The fine art of kite flying lies in knowing when to hold the string tight and when to let go. Just like in life. I am a person who holds on so tightly, wanting to always feel in control. Frightened that if I loosen the hold I will fall apart completely, swamped with grief and anger and general misery. And so I build walls within myself to maintain some sort of solidity. But I’m realising lately that despite generally feeling like I’m coping with life, I am battling with feelings that eventually find a way to bubble through the cracks.
“I need the wind to blow through my resentment and my focus on the things that are negative, that make me sad and angry and closed off. I’m building walls within my soul.”
I then opened a book I’ve been reading – May I Have This Dance? by Joyce Rupp. And (I kid you not) this was where my book mark was…
“The rushing wind often sweeps through our inner space when we try to control an uncomfortable situation. Often these are the very places where we need the energy of the Spirit of God. These times can lead to moments of surrender or to great vulnerability. In our struggles, our defences tumble down, our walls crack, and our hearts can be penetrated. Our minds and hearts are opened and the rushing wind offers us the possibility of transformation.”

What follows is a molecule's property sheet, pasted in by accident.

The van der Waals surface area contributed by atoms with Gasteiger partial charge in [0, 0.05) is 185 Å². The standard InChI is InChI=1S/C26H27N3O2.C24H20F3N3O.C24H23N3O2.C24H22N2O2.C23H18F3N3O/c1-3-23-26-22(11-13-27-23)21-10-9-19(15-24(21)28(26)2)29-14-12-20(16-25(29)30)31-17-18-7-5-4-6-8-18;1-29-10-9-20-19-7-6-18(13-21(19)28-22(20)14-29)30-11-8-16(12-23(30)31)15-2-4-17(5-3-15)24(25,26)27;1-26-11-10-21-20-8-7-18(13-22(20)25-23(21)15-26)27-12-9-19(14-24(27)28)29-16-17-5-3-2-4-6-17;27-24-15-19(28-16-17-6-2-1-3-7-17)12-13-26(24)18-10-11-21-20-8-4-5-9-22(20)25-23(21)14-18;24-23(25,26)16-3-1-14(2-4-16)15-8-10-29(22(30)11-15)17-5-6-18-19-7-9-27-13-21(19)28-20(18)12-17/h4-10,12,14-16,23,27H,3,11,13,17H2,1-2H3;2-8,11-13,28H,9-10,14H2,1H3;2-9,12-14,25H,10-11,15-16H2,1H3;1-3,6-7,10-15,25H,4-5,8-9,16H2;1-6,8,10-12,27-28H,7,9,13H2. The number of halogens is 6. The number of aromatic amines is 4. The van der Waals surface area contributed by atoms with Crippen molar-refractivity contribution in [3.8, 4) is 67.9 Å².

I struggled a bit with this. Part of me knew I was supposed to read those words at that time. Part of me, though, saw them as just squiggles on paper – the idea of transformation seeming like a ridiculous proposition.
Later that day (a blissful day off after a particularly difficult week) I suggested a walk to Michael. Well, he liked the idea, but what he really wanted to do was take his kite to the beach and make good use of the windy day. So that’s what we did. I occasionally helped with the launching, but mostly I attempted to take photos and enjoyed the beach.
And something I was thinking about was that flying a kite is the perfect balance between holding on and letting go. Hold it too tightly, too closely, and the kite will jump and dart for a few moments before returning to land (often none too softly). Give it more string and the kite can soar and dance and play with the wind. A sense of freedom and delight. But letting it go completely can be very counter-productive. Because no matter how beautiful it looks as it soars higher and higher, further and further away, when the kite is without the control of the string it will ultimately come down to earth (or sea) and never fly again.
I am not sure about transformation. But a bit of dancing and delight – I think I can let go enough for that.
After the kite was packed up, we went up onto the bluff for a particularly brilliant sunset. The wind was strong and marvellous and blew right through me and I felt more peaceful in the full force of the wind than I had for weeks.